5. In a medium bowl, combine the eggs and half and half.  Whisk together until frothy.  Season with salt, pepper, and herbs.  I used a dried herb blend from my garden, but using an Italian seasoning will work quite nicely.  More on prepping your own dried herb blend here.
  6. Line a 9″ pie pan with the uncooked crust and fill the crust with the vegetables and cheeses.  I chose to layer mine, beginning with some spinach, some of the sauteed mixture, and then some cheese.  Repeat this layering, finishing with cheese. You can also choose to simply mix these ingredients together.
  7. Pour the egg and half and half mixture over the pie and top with more herbs.  The more herbaceous, the better!
  8. Bake for 45 minutes or until the egg mixture has fully set, and the top of the quiche has browned to your desired level of crispness.  Be careful not to overcook.

Layering the quiche

Ingredients for Pie Crust:

  • 2 cups whole wheat flour
  • 1/4 teaspoon salt
  • 1 cup butter, cold and cubed
  • 2 egg yolks
  • 3 tablespoons milk

Steps for preparing the Pie Crust:

  1. Combine flour and salt in a small mixing bowl.
  2. Empty into a food processor.
  3. Add the cubed butter and “pulse” the processor, until 1/4″ sized lumps of butter are visible.
  4. In a separate bowl, whisk together the egg yolks and milk.  Add to the flour mixture and pulse just until incorporated.
  5. Remove dough from the processor and form into a ball.  Divide into two balls; this recipe yields two crusts.  Bonus!
  6. Store in refrigerator until needed, or you may safely freeze the other ball of pie crust until your next project.
  7. When ready to roll out the dough, set out a large sheet of waxed paper and lightly flour the surface.
  8. Set the ball of dough on the floured waxed paper and layer on top with another piece of waxed paper.
  9. Roll out the dough to fit the 9″ pie plate, rolling out a little extra, so that you may crimp the edges of the crust.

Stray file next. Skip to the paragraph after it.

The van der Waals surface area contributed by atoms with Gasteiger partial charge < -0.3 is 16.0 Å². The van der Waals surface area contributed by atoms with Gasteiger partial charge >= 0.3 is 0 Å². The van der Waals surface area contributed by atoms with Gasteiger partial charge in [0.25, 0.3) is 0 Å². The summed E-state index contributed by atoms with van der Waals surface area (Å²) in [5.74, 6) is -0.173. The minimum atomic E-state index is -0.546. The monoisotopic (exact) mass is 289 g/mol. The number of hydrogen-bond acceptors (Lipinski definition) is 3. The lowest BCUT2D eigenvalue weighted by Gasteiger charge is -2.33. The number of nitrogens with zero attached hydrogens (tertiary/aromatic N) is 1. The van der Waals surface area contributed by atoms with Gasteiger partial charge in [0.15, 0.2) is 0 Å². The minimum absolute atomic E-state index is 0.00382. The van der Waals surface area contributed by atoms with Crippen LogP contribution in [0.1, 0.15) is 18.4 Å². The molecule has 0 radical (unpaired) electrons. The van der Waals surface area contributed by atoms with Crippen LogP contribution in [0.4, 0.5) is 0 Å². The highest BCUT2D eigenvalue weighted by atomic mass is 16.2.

10. Carefully remove the top waxed paper layer.
  11. Using your hand or a flat spatula, slide under the waxed paper and lift
  12. Flip the dough-side down onto the pie plate.
  13. Carefully remove the waxed paper, which is now on top of the crust.  Easily transferred!

This was our first adventure in quiche-making, and our recipe turned out nicely!  It is not impossible to make the crust without having waxed paper on hand, but it does make the transfer process so much easier.  As you can see in the photo above, my countless fingerprints on the unbaked crust betray my lack of waxed paper!  It was messy, and the crust yielded a very rustic look, once baked.

Ah, yes, vegetable reincarnation!  All of the leftover spinach stems, garlic clove exteriors, onion wrappings, cheese rinds (sans any wax), and mushroom stems are the perfect ingredients for giving your vegetables a second life as vegetable stock.  If you do not have time or enough vegetable matter to make stock, when you are making quiche (or any recipe, for that matter), simply place the veggie scraps into a freezer bag, remove the air, seal, and label.  When you have enough veggie scraps ready to make a stock, simply visit your freezer and pull out your bags.  I will write about stock-making in an upcoming post.  It is simple, cost efficient, delicious, and rewarding.




I still do not own a vacuum sealer device, but a straw works wonderfully to remove as much air as possible, in order to avoid freezer burn.   I hope that you all have a wonderful holiday season and take the time to enjoy the simple things with both yourself and your loved ones:  creating something from scratch, learning a new skill, breaking out the “good” plates and glasses, and slowing it all down.

Merry Christmas!

  1. […] one for now and one to freeze for later.  I use this versatile dough recipe for my pies and for quiches.  The frozen crust will keep in the freezer up to two months, if stored properly.  If you feel a […]